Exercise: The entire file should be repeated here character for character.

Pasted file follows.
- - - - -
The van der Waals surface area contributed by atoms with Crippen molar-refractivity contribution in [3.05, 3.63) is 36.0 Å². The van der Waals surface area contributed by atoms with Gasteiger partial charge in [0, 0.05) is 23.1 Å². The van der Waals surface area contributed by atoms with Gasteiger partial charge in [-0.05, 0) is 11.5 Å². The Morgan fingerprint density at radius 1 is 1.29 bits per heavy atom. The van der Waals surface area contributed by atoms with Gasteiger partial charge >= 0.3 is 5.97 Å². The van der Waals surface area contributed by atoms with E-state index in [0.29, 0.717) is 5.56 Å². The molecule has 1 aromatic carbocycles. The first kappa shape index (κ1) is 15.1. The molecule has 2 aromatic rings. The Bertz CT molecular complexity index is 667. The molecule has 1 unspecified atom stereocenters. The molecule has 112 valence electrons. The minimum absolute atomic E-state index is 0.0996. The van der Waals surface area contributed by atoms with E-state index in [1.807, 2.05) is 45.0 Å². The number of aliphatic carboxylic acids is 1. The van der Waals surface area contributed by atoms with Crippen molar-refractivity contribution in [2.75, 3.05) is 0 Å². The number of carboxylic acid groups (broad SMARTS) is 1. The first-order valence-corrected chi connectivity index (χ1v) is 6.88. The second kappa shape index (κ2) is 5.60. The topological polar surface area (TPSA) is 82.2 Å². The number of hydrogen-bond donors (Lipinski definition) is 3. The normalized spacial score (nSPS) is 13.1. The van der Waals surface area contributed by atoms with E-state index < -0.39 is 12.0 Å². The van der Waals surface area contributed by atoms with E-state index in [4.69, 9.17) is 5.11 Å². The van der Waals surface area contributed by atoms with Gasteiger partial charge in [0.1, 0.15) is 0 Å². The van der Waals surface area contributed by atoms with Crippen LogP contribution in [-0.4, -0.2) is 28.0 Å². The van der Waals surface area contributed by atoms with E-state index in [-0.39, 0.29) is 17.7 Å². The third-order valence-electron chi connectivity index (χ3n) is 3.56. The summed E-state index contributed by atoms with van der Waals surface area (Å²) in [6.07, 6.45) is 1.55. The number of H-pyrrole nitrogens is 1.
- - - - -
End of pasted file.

The van der Waals surface area contributed by atoms with Crippen molar-refractivity contribution in [3.05, 3.63) is 36.0 Å². The van der Waals surface area contributed by atoms with Gasteiger partial charge in [0, 0.05) is 23.1 Å². The van der Waals surface area contributed by atoms with Gasteiger partial charge in [-0.05, 0) is 11.5 Å². The Morgan fingerprint density at radius 1 is 1.29 bits per heavy atom. The van der Waals surface area contributed by atoms with Gasteiger partial charge >= 0.3 is 5.97 Å². The van der Waals surface area contributed by atoms with E-state index in [0.29, 0.717) is 5.56 Å². The molecule has 1 aromatic carbocycles. The first kappa shape index (κ1) is 15.1. The molecule has 2 aromatic rings. The Bertz CT molecular complexity index is 667. The molecule has 1 unspecified atom stereocenters. The molecule has 112 valence electrons. The minimum absolute atomic E-state index is 0.0996. The van der Waals surface area contributed by atoms with E-state index in [1.807, 2.05) is 45.0 Å². The number of aliphatic carboxylic acids is 1. The van der Waals surface area contributed by atoms with Crippen molar-refractivity contribution in [2.75, 3.05) is 0 Å². The number of carboxylic acid groups (broad SMARTS) is 1. The first-order valence-corrected chi connectivity index (χ1v) is 6.88. The second kappa shape index (κ2) is 5.60. The topological polar surface area (TPSA) is 82.2 Å². The number of hydrogen-bond donors (Lipinski definition) is 3. The normalized spacial score (nSPS) is 13.1. The van der Waals surface area contributed by atoms with E-state index < -0.39 is 12.0 Å². The van der Waals surface area contributed by atoms with E-state index in [4.69, 9.17) is 5.11 Å². The van der Waals surface area contributed by atoms with Gasteiger partial charge in [0.1, 0.15) is 0 Å². The van der Waals surface area contributed by atoms with Crippen LogP contribution in [-0.4, -0.2) is 28.0 Å². The van der Waals surface area contributed by atoms with E-state index in [-0.39, 0.29) is 17.7 Å². The third-order valence-electron chi connectivity index (χ3n) is 3.56. The summed E-state index contributed by atoms with van der Waals surface area (Å²) in [6.07, 6.45) is 1.55. The number of H-pyrrole nitrogens is 1.